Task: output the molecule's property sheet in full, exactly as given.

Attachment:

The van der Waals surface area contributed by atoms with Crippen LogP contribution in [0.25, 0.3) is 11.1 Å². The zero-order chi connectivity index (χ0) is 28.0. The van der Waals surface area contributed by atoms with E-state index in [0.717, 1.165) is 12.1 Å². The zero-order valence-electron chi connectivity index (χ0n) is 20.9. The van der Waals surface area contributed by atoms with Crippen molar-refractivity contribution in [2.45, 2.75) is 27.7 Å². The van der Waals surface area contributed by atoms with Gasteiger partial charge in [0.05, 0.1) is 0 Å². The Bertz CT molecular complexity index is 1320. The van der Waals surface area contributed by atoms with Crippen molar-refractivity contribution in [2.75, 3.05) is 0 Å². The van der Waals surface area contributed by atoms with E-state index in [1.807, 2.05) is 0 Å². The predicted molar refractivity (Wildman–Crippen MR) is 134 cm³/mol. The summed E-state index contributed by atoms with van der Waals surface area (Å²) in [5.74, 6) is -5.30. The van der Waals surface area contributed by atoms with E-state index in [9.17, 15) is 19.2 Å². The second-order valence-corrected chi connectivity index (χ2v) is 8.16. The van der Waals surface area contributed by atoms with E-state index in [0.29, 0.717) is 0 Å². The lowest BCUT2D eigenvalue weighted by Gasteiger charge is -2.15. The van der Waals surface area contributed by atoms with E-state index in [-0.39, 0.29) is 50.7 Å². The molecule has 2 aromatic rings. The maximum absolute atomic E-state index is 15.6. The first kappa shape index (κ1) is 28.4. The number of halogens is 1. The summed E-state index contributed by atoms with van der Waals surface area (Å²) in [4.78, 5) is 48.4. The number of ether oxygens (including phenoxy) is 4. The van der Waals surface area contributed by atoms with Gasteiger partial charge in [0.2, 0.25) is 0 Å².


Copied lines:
The van der Waals surface area contributed by atoms with Crippen LogP contribution in [0.25, 0.3) is 11.1 Å². The zero-order chi connectivity index (χ0) is 28.0. The van der Waals surface area contributed by atoms with E-state index in [0.717, 1.165) is 12.1 Å². The zero-order valence-electron chi connectivity index (χ0n) is 20.9. The van der Waals surface area contributed by atoms with Crippen molar-refractivity contribution in [2.45, 2.75) is 27.7 Å². The van der Waals surface area contributed by atoms with Gasteiger partial charge in [0.05, 0.1) is 0 Å². The Bertz CT molecular complexity index is 1320. The van der Waals surface area contributed by atoms with Crippen molar-refractivity contribution in [2.75, 3.05) is 0 Å². The van der Waals surface area contributed by atoms with E-state index in [1.807, 2.05) is 0 Å². The predicted molar refractivity (Wildman–Crippen MR) is 134 cm³/mol. The summed E-state index contributed by atoms with van der Waals surface area (Å²) in [5.74, 6) is -5.30. The van der Waals surface area contributed by atoms with E-state index in [9.17, 15) is 19.2 Å². The second-order valence-corrected chi connectivity index (χ2v) is 8.16. The van der Waals surface area contributed by atoms with E-state index in [0.29, 0.717) is 0 Å². The lowest BCUT2D eigenvalue weighted by Gasteiger charge is -2.15. The van der Waals surface area contributed by atoms with E-state index in [-0.39, 0.29) is 50.7 Å². The molecule has 2 aromatic rings. The maximum absolute atomic E-state index is 15.6. The first kappa shape index (κ1) is 28.4. The number of halogens is 1. The summed E-state index contributed by atoms with van der Waals surface area (Å²) in [4.78, 5) is 48.4. The number of ether oxygens (including phenoxy) is 4. The van der Waals surface area contributed by atoms with Gasteiger partial charge in [0.2, 0.25) is 0 Å².